M1 Ltd’s Stock Price Is Down By 17% In 3 Months: What Happened?

Over the last three months, M1 Ltd’s (SGX: B2F) stock price has declined by 17%. Let’s dig into some possible reasons as to why this may have happened.

Reasons for declines

There are many reasons why a company’s share price could fall. But, the reasons can generally be classified as business-performance-related, or investor-sentiment-related.

The former deals with how a company’s business has performed or is expected to perform. And in terms of business performance, one of the really important numbers would be the company’s profit.

Meanwhile, the latter is about the overall mood of market participants – are investors more greedy than fearful, more pessimistic than optimistic et cetera? In general, negative emotions (fear and pessimism) tend to drag down the prices of stocks while positive emotions (greed and optimism) tend to push up stock prices.

In the case of M1, which is Singapore’s smallest telco, it might be both at work.

The first case with M1

For the business-related factor, M1 reported lower revenue, net profit, and earnings per share when compared to a year ago in its latest quarterly earnings release (for the three months ended 30 September 2016). The three financial numbers were down by 10.3%, 23.4%, and 22.8%, respectively.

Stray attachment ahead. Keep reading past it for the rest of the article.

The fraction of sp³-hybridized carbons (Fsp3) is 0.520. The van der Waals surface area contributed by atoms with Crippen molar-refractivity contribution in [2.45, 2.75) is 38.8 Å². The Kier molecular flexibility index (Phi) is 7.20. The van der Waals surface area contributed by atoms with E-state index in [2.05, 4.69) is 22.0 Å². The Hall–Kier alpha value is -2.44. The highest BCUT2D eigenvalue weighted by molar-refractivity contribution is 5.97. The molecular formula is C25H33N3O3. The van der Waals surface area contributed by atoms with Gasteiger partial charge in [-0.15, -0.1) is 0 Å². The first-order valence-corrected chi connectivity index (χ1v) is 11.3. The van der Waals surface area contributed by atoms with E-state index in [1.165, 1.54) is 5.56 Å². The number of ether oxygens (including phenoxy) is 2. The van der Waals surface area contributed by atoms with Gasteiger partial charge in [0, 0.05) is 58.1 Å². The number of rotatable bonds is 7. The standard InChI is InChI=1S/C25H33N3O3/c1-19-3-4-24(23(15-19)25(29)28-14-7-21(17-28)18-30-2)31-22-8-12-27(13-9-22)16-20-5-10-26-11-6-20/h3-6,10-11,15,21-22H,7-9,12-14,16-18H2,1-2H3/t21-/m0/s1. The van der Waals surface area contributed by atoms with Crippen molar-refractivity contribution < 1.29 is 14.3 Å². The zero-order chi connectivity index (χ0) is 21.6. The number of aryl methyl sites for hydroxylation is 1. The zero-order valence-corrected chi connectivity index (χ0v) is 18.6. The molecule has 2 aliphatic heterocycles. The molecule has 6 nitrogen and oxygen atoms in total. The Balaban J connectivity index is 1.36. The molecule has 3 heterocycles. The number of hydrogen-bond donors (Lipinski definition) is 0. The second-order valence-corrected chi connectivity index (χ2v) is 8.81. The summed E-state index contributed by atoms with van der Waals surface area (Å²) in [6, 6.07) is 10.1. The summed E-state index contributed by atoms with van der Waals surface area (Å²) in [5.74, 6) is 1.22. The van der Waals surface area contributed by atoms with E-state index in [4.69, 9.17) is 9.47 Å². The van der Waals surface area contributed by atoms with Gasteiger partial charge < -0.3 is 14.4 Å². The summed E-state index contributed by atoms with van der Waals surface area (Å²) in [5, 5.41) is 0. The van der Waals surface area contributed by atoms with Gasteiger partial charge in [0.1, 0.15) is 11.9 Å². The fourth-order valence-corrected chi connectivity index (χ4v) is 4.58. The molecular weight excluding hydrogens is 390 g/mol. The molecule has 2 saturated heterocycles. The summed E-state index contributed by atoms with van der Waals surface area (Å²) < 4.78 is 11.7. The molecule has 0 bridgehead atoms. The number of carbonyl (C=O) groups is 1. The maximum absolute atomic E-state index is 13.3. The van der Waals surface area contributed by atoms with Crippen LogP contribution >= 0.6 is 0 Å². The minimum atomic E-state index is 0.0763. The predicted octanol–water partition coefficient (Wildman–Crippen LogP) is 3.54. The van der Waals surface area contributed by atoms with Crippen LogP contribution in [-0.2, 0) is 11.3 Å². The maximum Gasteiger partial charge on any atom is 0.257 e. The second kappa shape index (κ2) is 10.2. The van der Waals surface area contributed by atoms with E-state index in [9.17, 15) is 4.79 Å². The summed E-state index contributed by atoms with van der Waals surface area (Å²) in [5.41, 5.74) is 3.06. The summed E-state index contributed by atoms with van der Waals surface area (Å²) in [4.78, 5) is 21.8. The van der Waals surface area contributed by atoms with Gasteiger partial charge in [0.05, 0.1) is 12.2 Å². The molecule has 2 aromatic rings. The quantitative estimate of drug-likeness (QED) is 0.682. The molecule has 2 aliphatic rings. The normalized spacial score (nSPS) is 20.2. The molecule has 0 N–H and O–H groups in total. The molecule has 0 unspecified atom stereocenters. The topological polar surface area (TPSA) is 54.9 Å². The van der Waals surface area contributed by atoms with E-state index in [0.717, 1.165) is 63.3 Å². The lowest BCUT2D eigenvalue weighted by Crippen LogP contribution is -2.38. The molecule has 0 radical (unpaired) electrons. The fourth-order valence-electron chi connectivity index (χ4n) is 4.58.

M1’s top-line fell largely due to weaker mobile service revenue. The business segment’s top-line was in turn affected by a reduction in the ARPU (average revenue per user). The lower ARPU – a 7.7% decline for post-paid users and a 17.8% fall for pre-paid users – had more than offset an increase in the number of mobile subscribers.

The second case with M1

We now move on to the investment-sentiment-related factor.

The telecommunications sector in Singapore has become more competitive over the past year with the three incumbents – that would be Singapore Telecommunications Limited (SGX: Z74), StarHub Ltd (SGX: CC3), and M1 –  engaging in price competition. On top of that, there’s also the entry of a fourth player to the scene to consider.

As the smallest of the three telcos – and with Singapore as its only geographical market – M1 is likely to be seen as the most vulnerable player to changes in the environment since it may not have the scale of the other two telcos to withstand temporary setbacks.

These may have caused investors to grow increasingly pessimistic about the company’s prospects – rightfully or wrongly.

A Foolish conclusion

So, as we’ve seen, M1 has not only delivered poor results, developments in its business environment could also have caused investors to lose some faith in the company.

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The information provided is for general information purposes only and is not intended to be personalised investment or financial advice. Motley Fool Singapore contributor Lawrence Nga doesn’t own shares in any companies mentioned.